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Gulf currency pegs seen surviving weak dollar for now

Gulf currency pegs seen surviving weak dollar for now

The shaky euro is likely to help current pegs stay in place, meanwhile Gulf capital inflows are low and inflation is below 2008 peaks.

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November 23, 2010 12:11 by



The Fed’s moves to pump money into the U.S. economy may revive questions about the dollar pegs used for Gulf Arab currencies, but policy change in the conservative oil producing region seems to be a long way off.

Policymakers in the world’s top crude exporting region have long said that dollar pegs serve their hydrocarbon-heavy economies well as long as inflation stays under control.

As key Gulf economies continue to recover, inflation has started to pick up. In Saudi Arabia, Kuwait and the United Arab Emirates it has already hit 18-month highs, though it is still far below 2008 record peaks.

No wonder then that the weak dollar, which touched an 11-month low against a basket of currencies early this month in response to U.S. Federal Reserve policy, has obliged Gulf officials to deny any risks to pegs in the region, which relies heavily on imports.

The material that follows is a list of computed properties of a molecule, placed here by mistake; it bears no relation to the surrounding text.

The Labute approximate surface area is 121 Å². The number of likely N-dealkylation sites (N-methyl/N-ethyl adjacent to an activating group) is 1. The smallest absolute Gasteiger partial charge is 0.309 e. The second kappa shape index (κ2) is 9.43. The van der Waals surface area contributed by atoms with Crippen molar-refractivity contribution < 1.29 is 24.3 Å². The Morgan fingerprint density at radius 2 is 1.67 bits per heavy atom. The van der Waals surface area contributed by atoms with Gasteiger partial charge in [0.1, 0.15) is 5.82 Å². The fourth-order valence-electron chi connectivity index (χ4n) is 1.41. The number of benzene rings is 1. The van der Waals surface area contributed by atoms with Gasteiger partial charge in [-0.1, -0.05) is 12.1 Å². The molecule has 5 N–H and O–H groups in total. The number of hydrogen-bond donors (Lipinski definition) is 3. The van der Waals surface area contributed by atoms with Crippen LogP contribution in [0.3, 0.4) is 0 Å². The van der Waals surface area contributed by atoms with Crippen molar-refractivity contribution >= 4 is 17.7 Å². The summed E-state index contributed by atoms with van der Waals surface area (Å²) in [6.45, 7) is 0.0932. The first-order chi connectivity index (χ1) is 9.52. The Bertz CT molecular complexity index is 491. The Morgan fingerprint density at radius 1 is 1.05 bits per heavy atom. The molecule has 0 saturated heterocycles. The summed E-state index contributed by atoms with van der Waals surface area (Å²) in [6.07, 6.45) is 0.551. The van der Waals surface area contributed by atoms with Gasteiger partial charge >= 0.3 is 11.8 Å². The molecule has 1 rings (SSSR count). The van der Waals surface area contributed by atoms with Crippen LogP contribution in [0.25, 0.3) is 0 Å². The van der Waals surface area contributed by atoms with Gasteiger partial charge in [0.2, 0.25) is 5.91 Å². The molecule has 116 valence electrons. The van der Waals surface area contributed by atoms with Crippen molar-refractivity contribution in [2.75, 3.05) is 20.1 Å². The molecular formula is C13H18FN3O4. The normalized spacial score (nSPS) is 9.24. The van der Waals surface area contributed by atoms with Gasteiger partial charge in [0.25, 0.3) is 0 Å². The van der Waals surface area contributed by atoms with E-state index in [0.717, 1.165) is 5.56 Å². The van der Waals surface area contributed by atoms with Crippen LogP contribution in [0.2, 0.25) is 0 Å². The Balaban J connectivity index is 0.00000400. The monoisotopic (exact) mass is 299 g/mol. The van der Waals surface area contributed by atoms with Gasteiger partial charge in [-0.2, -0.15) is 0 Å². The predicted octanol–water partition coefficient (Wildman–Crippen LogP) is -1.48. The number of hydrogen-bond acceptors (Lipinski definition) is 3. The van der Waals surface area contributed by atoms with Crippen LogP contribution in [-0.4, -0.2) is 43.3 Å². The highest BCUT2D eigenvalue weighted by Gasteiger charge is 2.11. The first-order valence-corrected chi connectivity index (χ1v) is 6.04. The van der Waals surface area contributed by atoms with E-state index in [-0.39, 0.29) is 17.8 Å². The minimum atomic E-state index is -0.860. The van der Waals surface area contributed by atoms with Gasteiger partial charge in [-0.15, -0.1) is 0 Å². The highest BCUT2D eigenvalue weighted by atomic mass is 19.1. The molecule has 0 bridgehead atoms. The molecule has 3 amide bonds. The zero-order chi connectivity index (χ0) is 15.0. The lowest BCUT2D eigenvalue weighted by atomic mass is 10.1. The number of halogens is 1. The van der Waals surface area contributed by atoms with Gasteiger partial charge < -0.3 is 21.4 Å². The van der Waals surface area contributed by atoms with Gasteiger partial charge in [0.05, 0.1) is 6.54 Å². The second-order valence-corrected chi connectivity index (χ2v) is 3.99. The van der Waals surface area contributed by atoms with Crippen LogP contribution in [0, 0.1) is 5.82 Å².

Even so, forwards now price in just 0.3 percent firming in a year for Saudi Arabia’s currency compared with 2.7 percent at the height of 2007 speculation that imported inflation would force the region to ditch its dollar pegs.

“The Gulf states should keep their dollar fixes for the foreseeable future,” Robert Mundell, the Nobel Prize-winning economist from Columbia University in New York, told Reuters. “The only good argument for changing the fix would be if the dollar became unstable or it declined as the premiere anchor currency,” said Mundell, who has recently become an adviser to the United Arab Emirates central bank.

Some economists have warned that the Fed’s latest bid to kick start the U.S. economy with a $600 billion injection could fuel inflation and put the credibility of the dollar at risk.

But as long as dollar weakness is offset by the shaky euro and dollar-denominated oil remains the key revenue earner for Gulf governments, greenback pegs — politically sensitive for strong U.S. allies — look safe.

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Apart from the inflation risks, speculation on pegs and a weaker dollar can be damaging for Gulf states which invest a large chunk of their foreign exchange reserves in U.S. assets.

Back in 2007, when speculation on revaluation swirled, hot money poured into Gulf Arab countries, making Kuwait break ranks with fellow Gulf states and drop its peg in favour of a currency basket to fight inflation.

This summer, Qatar’s central bank slashed interest rates to keep speculative capital out of an economy growing at double digit rates, unlike the rest of the Gulf.



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